The success of How to Build a Girl truly rests on the work of Beanie Feldstein. While this is her second coming of age film in a year, this is no Booksmart. Where her character in Olivia Wilde‘s instant classic was the personification of perfection, future success and prosperity with a clear cut path to success, Johanna is a bit more lost here, knowing exactly what she wants but with no idea of how to get there. Feldstein balances the sweet innocence within the bright-eyed Johanna with the devilish, risqué and villainous alter-ego. Both living in existence at once, yet only one being truly dominant at one time. Within her performance, she truly gives Johanna depth to her coming of age moment, too young to be so adult, and to adult to be so childish.
Creating an Illusion to Find Yourself
One of the questions I found myself pondering early on was why Johanna decided that she needed to become Dolly Wilde to succeed in her first assignment, why she did not own herself. While it is seemingly an easy answer, played out to the continuity of her failed on-air poetry reading, there is so much more to the illusion of a new identity – the idea of success and what it can do to us, especially under the veil of falsities and illusion. By creating Dolly Wilde, rather than staying with her own name, this is the first step Johanna takes in creating her villain, creating who she will push herself to become.
While at first, changing her name and becoming someone else became the platform for self-confidence, it slowly becomes the excuse for behavior. When we can convince ourselves that it is someone else saying what has been said, written or done, we can negate responsibility and guilt, regretting nothing of what we have done. While the illusion was created in innocence, Dolly Wilde became the mask Johanna thought she was wearing, a cloak of invisibility that shielded her from the world and reality. As that illusion is challenged, the conviction to its truth only grows deeper, allowing for the alter-ego of Johanna to truly take form.
Being the Villain in Your Story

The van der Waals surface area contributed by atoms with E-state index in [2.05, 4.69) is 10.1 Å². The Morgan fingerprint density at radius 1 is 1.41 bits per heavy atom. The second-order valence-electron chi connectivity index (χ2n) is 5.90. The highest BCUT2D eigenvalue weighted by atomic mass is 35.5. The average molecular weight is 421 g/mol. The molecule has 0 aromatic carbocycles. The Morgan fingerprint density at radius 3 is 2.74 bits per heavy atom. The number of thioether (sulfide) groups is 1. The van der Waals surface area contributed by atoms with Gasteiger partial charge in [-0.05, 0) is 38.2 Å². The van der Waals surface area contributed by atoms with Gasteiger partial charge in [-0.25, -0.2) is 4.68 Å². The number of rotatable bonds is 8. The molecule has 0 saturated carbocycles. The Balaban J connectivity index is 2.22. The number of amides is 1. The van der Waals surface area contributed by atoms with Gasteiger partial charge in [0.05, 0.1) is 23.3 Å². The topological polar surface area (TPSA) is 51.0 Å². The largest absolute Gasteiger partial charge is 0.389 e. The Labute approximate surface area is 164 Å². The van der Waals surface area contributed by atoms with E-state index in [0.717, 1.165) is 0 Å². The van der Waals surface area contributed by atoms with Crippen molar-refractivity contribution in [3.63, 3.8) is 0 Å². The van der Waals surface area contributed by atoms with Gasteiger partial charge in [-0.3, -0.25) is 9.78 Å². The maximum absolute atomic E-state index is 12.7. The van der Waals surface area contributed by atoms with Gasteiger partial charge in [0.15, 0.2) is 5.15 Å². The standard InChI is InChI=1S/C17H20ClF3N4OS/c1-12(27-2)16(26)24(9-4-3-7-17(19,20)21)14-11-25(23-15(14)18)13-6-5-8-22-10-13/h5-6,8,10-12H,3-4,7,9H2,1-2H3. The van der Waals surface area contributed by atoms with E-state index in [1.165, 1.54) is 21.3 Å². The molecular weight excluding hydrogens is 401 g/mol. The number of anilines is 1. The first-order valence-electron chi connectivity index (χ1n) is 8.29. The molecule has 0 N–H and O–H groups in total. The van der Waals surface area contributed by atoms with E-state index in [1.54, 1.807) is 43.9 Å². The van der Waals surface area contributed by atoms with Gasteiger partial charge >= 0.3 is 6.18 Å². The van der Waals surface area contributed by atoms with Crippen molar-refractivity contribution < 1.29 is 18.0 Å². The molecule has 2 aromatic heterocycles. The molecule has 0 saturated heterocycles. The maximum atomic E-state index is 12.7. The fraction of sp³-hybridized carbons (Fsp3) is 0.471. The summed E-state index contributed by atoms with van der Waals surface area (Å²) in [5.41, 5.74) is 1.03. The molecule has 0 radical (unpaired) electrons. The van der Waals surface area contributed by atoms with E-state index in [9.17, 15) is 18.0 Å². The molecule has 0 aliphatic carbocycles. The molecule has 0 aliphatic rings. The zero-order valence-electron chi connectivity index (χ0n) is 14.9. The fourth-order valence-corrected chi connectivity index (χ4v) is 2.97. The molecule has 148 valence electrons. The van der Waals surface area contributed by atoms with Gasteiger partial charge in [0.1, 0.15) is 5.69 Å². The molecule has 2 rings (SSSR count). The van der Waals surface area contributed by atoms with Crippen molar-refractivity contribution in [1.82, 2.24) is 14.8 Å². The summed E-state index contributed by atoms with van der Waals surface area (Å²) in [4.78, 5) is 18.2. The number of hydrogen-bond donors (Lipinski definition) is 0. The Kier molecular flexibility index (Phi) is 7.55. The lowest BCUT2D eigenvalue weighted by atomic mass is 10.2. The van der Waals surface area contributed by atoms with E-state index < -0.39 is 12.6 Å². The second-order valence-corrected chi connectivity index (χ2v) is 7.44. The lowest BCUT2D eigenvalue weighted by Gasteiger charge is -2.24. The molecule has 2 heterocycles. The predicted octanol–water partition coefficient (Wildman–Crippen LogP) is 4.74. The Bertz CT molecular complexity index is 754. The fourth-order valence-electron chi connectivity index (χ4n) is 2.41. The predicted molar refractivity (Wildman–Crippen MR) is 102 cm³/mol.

The change in Johanna is slow at first, accelerating in a whirlwind of villainy and delinquency. But while this aspect is in sharp focus for a majority of the film, becoming the villain was never the point. Rather, it is about the missteps we all have along the way. That sometimes it is discovering who we don’t want to be that gives us the direction to become who we were always meant to be.
As How to Build a Girl came to its conclusion, I found myself recalling Laura Dern‘s speech in last year’s Marriage Story. In a moment of complete honesty, Nicole (Scarlet Johansson) answers questions regarding her drinking and actions as a mother, even calling her child a dick at one point – to which Nora (Laura Dern) scolds her. She tells her to refrain from admitting to any faults, that while we can accept men for their fallibilities, women are not granted the same luxury. While with Marriage Story we are looking at the inability of society to accept the imperfections of a mother, How to Build A Girl looks at the fallibilities that encircle teens as they are coming of age.
We hold female teenagers to a higher standard of behavior. “Boys will be Boys” is a phrase that engulfs them, pushes the idea that delinquent behavior (even just appearance) in women is less acceptable. How to Build a Girl acknowledges that the missteps along the way are what truly make us who we are. Just as boys have the chance to build themselves through success and failure, so too should girls – without prejudice and ridicule.
As Dolly Wilde, Johanna has the comfortable environment to make these mistakes, society blaming her alter ego – while those closet to her being the only ones that not only see her for how she is behaving but for who she has become in the end. And in our “moments” of coming-of-age, it is these mistakes that will truly resonate and shape the successes of the future, which will give us the thinkers and strength of the future.
Keeping with coming of age stories of old, How to Build a Girl continues to maintain that no matter how bleak your tale may become, your family and true friends will always be there to give you the second chance that, while you may not deserve, you need. It’s timely that the release of How to Build a Girl coincides with Mother’s Day weekend as this is a film you will want to share with your mother or daughter – and lends itself to becoming one of the most rewatchable films of 2020 thus far.
Have you seen How to Build A Girl? What are your thoughts? We want to know!
How to Build A Girl will be released in select theaters and on VOD on May 8, 2020.
Watch How to Build A Girl